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Selection of fresh and cured Ġbejniet

Ġbejna (Maltese pronunciation: [ˈd͡ʒbɛjnɐ], plural ġbejniet) is the diminutive of the word ġobna. It translates to cheeselet. The rest of the article describes 'Ġbejna tan-nagħaġ', a type of Maltese cheeselet made in Malta and Gozo;

Ġbejna tan-nagħaġ is a small round cheese made in Malta[1] from sheep milk, salt and rennet.[2] Most sheep's milk produced in Malta is used for the production of these small cheeses.[3]

Milk in Malta was traditionally sold by milking goats on the streets and sold immediately as is.[4] The unpasteurised milk sold was one of the causes of the spread of brucellosis (Maltese: Deni Irqiq; "The Maltese Fever") in the late 19th to the early 20th century. Themistocles Zammit is credited with stopping the pandemic.[4]

Prior to Malta's accession to the European Union, the EU accepted Malta's request to protect the ġbejna along with the traditional variant of ricotta.[5]

Preparation and varieties[edit]

Ġbejna is shaped in a cheese hurdle made of dried reeds, although now plastic ones are also used. They are traditionally dried in small ventilated rooms, with windows protected by a special mesh mosquito net. It is said that in the past sea water, rather than rennet, was used as a curdling agent. The cheese is available both from pasteurised and unpasteurised milk.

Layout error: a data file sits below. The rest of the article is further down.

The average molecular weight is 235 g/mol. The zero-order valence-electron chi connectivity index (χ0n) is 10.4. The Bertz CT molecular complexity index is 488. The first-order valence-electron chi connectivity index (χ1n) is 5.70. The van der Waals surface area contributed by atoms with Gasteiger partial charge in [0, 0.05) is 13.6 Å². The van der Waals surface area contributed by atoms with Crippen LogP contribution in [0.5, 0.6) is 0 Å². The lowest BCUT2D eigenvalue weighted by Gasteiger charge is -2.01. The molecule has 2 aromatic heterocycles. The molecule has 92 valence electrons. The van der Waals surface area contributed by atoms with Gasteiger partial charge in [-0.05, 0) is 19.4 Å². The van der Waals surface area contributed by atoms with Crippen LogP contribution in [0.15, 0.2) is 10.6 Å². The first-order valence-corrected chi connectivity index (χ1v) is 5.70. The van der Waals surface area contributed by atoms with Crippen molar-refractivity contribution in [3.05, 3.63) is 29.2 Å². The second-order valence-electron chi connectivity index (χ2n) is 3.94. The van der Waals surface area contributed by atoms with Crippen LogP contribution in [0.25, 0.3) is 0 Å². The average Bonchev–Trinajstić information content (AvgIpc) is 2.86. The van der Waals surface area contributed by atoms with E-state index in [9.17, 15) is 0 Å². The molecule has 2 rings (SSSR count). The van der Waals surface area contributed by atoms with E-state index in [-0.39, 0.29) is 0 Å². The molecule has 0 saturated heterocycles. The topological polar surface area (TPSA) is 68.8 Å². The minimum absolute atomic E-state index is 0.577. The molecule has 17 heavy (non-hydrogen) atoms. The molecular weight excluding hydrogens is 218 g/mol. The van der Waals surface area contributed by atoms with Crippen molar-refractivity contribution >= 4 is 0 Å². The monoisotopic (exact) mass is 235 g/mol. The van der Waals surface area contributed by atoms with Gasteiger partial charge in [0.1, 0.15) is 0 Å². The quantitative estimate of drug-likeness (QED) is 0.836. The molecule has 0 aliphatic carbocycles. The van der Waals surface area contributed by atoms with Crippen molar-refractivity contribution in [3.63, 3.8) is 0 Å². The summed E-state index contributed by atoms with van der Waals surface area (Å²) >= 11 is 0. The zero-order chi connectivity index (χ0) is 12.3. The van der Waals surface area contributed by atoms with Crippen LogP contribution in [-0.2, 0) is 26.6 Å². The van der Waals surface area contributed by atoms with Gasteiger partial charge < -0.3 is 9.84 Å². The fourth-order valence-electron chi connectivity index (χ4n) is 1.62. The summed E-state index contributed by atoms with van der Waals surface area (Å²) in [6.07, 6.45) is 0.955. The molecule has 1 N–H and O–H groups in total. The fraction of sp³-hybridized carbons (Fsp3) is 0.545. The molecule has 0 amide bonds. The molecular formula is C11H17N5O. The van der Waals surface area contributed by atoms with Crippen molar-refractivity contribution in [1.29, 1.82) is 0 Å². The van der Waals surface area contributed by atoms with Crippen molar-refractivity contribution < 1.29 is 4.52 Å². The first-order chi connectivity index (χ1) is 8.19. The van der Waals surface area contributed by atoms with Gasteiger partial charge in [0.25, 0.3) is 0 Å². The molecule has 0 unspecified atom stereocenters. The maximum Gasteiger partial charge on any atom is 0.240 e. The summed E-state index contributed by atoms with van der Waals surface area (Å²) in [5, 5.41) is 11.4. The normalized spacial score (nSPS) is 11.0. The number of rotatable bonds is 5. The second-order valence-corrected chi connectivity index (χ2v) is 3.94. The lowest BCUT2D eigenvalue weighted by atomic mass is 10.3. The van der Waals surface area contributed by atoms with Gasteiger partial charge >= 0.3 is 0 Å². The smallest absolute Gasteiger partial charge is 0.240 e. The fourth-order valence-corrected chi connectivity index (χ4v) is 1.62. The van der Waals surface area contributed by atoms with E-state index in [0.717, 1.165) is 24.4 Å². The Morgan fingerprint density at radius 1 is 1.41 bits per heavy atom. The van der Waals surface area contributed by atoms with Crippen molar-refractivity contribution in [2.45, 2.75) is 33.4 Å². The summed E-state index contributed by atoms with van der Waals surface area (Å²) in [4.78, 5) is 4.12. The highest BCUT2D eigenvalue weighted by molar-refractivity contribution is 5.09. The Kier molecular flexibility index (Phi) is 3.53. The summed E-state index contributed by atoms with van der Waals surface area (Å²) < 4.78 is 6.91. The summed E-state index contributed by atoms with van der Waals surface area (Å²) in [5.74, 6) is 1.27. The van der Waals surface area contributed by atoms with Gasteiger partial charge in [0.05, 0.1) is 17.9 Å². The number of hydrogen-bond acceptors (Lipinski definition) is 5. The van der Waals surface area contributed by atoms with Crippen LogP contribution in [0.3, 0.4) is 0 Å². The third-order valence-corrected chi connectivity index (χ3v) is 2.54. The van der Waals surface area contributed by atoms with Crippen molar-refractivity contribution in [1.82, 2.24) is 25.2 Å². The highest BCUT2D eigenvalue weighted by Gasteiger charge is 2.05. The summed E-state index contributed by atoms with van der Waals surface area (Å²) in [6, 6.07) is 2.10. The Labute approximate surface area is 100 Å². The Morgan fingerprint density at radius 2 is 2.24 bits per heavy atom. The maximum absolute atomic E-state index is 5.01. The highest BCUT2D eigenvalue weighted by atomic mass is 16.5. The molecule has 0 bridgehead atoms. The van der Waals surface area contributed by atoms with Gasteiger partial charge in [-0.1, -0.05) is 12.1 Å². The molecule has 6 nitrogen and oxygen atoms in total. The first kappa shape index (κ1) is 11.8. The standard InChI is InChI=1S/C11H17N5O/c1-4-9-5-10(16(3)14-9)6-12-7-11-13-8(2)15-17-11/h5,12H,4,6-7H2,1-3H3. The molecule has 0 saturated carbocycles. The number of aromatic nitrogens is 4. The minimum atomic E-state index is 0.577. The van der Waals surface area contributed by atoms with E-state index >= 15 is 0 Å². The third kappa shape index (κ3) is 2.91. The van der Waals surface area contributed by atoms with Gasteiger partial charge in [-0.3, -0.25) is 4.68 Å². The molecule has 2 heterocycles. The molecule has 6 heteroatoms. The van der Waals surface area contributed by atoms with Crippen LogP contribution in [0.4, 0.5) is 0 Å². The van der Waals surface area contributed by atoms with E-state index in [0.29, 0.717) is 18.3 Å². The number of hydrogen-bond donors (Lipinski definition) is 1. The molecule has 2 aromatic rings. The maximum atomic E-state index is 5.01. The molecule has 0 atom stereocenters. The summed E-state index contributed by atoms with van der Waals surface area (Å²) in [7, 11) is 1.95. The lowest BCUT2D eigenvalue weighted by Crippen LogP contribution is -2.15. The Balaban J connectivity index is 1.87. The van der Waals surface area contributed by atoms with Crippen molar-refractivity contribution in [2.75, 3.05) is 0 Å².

Ġbejniet are prepared and served in a variety of forms: fresh (friski or tal-ilma), sundried (moxxa, bajda or t'Għawdex), salt cured (maħsula) or peppered (tal-bżar). The fresh variety have a smooth texture and a milky flavour and are kept in their own whey in a similar manner to mozzarella. The sundried variety have a more definite, nutty almost musky taste, and are fairly hard. The peppered variety are covered in crushed black pepper and cured, after which they may be stored in oil or pickled in vinegar. Their sharp taste becomes more piquant the more they age and they also develop a crumbly texture.

In Maltese cuisine[edit]

Ġbejna is an important element in a number of dishes such as soppa tal-armla. It is often added to pasta dishes or soup to enhance flavour,[6] as a pizza topping or the filling for ħobż biż-żejt.

See also[edit]


  1. ^ "AccountSupport". Aboutmalta.com. Retrieved 25 December 2017.
  2. ^ "T-Cheesimal: HISTORY". Um.edu.mt. Retrieved 25 December 2017.
  3. ^ Vassallo, D. J. (1992). "The Corps Disease: Brucellosis and Its Historical Association with the Royal Army Medical Corps" (PDF). Journal of the Royal Army Med Corps. 138: 140–150. Retrieved 25 December 2017.
  4. ^ a b Vassallo, D. J. (21 September 1996). "The saga of brucellosis: controversy over credit for linking Malta fever with goats' milk". The Lancet. 348 (9030): 804–808. doi:10.1016/s0140-6736(96)05470-0. PMID 8813991.
  5. ^ "The safety of agricultural food" (PDF). Meusac.gov.mt. Retrieved 25 December 2017.
  6. ^ "AccountSupport". Aboutmalta.com. Retrieved 25 December 2017.